Other Great Metal Influences, Part 4 Rush
Whenever you ask any old rocker to name a great Canadian rock act, they won’t say Bryan Adams, they’ll tell you that it is Rush. For over thirty years this great band has stayed together and put out a string of albums over the years that have satisfied their audiences. While they may not quite have had the chart success of Aerosmith, they haven’t had all the negative experiences either, but have been consistently solid for nearly four decades.
Rush released their first album in 1974 and while it was several years later before I actually listened to it, I can see why it helped to put Rush on the music map. It features their unique blend of rock with the guitar work of Alex Lifeson and the mistakable vocals of Geddy Lee and the hard working drumming of Neil Peart. I use this album as a counter by non metal people who say that metal musicians can only play three chords.
Geddy Lee- vocals, bass, keyboards
Alex Lifeson- guitars
Neil Peart- drums, percussion
Throught the late 70s, Rush would begin to enjoy mainstream success. Albums such as “Farewell to Kings” and “2112” would establish them as one of the major rock acts. They can also be given credit for getting record labels in America to finally look north of the border and see the other acts that Canada has come to produce.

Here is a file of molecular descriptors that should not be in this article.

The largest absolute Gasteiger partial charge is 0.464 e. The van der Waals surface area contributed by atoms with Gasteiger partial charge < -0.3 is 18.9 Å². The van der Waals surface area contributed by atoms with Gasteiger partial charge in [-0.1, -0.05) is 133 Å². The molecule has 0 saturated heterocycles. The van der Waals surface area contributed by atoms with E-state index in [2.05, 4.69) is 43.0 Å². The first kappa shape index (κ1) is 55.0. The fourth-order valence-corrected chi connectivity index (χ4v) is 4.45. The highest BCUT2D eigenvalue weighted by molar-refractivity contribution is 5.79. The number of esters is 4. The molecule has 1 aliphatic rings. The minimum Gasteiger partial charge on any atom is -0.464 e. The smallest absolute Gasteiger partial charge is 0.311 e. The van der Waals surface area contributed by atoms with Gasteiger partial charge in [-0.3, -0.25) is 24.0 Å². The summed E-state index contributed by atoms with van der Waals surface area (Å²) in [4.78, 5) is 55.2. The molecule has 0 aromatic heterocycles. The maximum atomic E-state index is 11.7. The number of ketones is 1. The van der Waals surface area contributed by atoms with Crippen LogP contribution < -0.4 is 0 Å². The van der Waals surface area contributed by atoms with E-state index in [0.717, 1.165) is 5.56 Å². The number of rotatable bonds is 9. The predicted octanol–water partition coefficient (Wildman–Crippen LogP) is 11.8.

In 1981, Rush put out the ablum “Moving Pictures” which would be arguably their best. Songs like “Tom Sawyer” and “Limelight” have been favourites with many Rush fans and even a few non Rush fans. Unfortunately, as was the case back in the 1980s, the album also branded Rush a heavy metal band by some ignorant American deejays who wanted to put music into categories. As a result of not wanting to be stereotyped, the Rush sound became more synthesised in the 80s, the album “Grace Under Pressure” being the point. However, Rush managed to put out synthesised albums without being accused of “selling out” by metalheads who still bought and enjoyed these albums.
One thing that can always be said of Rush over the near past four decades is that they have always been a great live act. I have never had the fortune of seeing this great band live, but everyone I have spoken to who has seen them, can confirm this. They continue to play with an energy which masks their years and their light displays of the 80s and 90s have been described as mind blowing.
Rush is another one of those great bands from the 70s which metal acts in the 80s site as an influence. However, bands from the 90s and the 00s can probably also site them as well because Rush have been and continue to be a great influence to metal.
Next post: Queen
To buy Rock And Roll Children go to www.strategicpublishinggroup.com/title/RockAndRollChildren.html
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This entry was posted on May 27, 2011 at 8:55 am and is filed under 1980s, Heavy Metal, Heavy Metal and the 1980s, Uncategorized with tags Americans, Books on music, British, Canada, Classic Rock, hard rock, Heavy Metal, Heavy Rock, History, metalodyssey, Michael D. LeFevre, Rock And Roll Children, Rush, The 1980s. You can follow any responses to this entry through the RSS 2.0 feed. You can leave a response, or trackback from your own site.